Wexford People

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Green light for €120m Trinity Wharf project

Work to begin before year's end on phase one of the project, which will take 12 months to complete and cost in the region of €2.8m

In what Wexford County Council is calling 'one of the most significant milestones in the history of Wexford's economic development', An Bord Pleanála has approved Wexford County Council's plans for the ambitious €120 million Trinity Wharf project. Despite concerns over the financial impact of Covid-19, the council aims to get work under way on the ten year project by the end of 2020, with the first phase to be completed within 12 months.

Having acquired the ten acre site overlooking the harbour in Wexford town back in 2016, a masterplan and preliminary designs were drawn up for the creation of a 'high-quality mixed use development of modern office space, hotel accommodation, multi-storey car-parking, a landmark cultural and events multi-use building together with 60 residential units, a 61-berth marina and a new boardwalk linking Trinity Wharf to Paul Quay and the Crescent'.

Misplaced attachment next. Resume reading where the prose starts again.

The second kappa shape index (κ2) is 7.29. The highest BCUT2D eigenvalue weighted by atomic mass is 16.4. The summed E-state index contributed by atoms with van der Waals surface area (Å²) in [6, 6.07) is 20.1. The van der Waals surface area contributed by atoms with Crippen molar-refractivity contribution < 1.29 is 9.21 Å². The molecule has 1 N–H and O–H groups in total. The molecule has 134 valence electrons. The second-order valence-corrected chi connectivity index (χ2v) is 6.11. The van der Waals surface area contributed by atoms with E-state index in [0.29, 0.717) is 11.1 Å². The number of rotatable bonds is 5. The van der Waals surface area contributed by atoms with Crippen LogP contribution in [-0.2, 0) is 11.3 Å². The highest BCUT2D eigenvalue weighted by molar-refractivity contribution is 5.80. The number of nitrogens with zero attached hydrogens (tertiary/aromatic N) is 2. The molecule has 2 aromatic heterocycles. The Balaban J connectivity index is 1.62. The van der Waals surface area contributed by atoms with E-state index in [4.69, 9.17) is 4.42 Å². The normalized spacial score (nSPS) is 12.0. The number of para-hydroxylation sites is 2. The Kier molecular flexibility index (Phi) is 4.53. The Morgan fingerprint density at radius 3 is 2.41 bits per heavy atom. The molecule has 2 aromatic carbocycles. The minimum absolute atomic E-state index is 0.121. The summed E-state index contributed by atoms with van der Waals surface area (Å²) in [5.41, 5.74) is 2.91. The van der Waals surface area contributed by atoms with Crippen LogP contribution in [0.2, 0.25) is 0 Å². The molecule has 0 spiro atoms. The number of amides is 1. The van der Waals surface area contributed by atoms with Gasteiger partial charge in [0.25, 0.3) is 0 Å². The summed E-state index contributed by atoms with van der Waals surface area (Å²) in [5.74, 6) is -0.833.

Following three years of work, a planning application was first submitted to An Bord Pleanála in February of last year and now they have been given the green light to proceed with the massive project.

In a statement, Wexford County Council said: 'Trinity Wharf is the flagship development in the Council's overall proposals for the long-term regeneration and enhancement of Wexford town and environs, and has been designed to create a new urban quarter for the south of Wexford town with new links to the Crescent and town centre area. It will provide much-needed modern, attractive office space with the capacity to attract foreign direct investment and high-quality employment opportunities.'